After the election, I couldn’t get over his choice. I certainly don’t think this Southern guy is a villain, but if he is a bible reading, church attending, Evangelical then how in the world can he reconcile Jesus’ beliefs with Trump’s actions?
But I was asking that of a lot of people on November 10, when I read that four out five Evangelicals voted for Donald Trump. I wanted to wear a shirt, or maybe get a tattoo, that said, “Yes, I’m an Evangelical and a woman — but I didn't vote for Trump. I swear I am a feminist!” which also made me keenly aware of my privilege.
As I wallowed and prayed post-election, I went on a few dates with a guy from Chicago, a liberal city that turns our whole state blue. We shared a lot of the same views when it came to faith — except for the most important ones. He believed Trump to be better for the economy while admitting he was bad for women. So, money “trumped” his sisters-in-Christ? Congratulations on saving yourself for marriage though, Bro!
Come on, Church. We have to do better than this.
A man who loves Jesus, believes in waiting for sex, and cares about intersectional feminism? That’s hard to find in Evangelicalism (although admittedly easier in an urban environment). And to find a guy who cares about intersectional feminism and also prioritizes faith? That’s not a snap either.
If Christianity is what most visible Christian leaders have made it out to be, namely a platform that agrees with supporting a candidate who disparages women at best and assaults them at worst, championing the pro-life movement when it’s actually just a pro-birth movement, not caring for the “least of these” by destroying healthcare, and on and on... then we are reading different Bibles and worshipping different Gods.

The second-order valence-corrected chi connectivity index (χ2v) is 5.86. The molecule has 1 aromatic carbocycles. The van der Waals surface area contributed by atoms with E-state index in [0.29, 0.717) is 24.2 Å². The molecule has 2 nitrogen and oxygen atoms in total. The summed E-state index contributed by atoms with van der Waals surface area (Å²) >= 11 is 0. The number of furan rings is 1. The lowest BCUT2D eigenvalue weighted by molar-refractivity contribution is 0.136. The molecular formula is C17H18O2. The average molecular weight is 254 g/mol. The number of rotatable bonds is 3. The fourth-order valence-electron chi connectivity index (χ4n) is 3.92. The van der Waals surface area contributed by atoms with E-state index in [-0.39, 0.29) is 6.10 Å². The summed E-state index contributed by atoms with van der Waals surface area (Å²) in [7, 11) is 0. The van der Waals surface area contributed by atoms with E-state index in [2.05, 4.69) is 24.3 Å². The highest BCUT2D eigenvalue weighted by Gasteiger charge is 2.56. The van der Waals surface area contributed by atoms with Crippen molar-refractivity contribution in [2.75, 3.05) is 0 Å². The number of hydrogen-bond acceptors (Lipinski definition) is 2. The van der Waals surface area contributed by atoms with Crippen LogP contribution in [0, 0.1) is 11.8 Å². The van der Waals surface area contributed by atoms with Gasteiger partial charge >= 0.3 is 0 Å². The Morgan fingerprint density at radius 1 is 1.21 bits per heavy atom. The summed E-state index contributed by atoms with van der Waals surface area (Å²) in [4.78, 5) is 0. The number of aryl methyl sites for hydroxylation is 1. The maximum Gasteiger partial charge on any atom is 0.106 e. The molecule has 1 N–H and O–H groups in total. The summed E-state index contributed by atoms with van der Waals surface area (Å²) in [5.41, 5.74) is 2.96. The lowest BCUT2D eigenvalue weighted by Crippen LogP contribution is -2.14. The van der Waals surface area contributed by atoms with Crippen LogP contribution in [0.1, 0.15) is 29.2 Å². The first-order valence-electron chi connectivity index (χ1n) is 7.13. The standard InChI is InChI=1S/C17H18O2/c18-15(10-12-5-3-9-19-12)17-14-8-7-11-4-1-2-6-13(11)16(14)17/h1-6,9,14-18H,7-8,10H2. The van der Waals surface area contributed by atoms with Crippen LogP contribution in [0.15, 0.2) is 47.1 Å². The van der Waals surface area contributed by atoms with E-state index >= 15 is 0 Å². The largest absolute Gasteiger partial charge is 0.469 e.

I believe that the Christian Right movement, just like the Republican Party, is coming to a tipping point. I hope and pray for that tipping point because this cannot go on. But I can’t always say that to them because then I am “just so liberal.”
When I feel like I don’t fit anywhere, when there is no clear box for me to check, I go back to what I know for sure. A man asked Jesus what the most important commandment was. Jesus told the man, “‘Love the Lord your God with all your heart and with all your soul and with all your mind.’ This is the first and greatest commandment.” So the question was put to bed, except that wasn’t enough for Jesus, because that first commandment was not complete without the second. Jesus continued, “And the second is like it: ‘Love your neighbor as yourself’” (Matthew 22:37, 38).
So, Christians, it is not enough to just love God. And to feminists asking how am I an intersectional Feminist and a Christian? Because Jesus told me to love my neighbor as myself. Do I want good healthcare for myself? Do I want a fair justice system for myself? Do I want to be judged for who I am and not what I look like? Then I have to want that for other women and men of every color and creed. And I do. I so desperately do and I’m willing to fight for it.
And in the meantime, I’m still a virgin.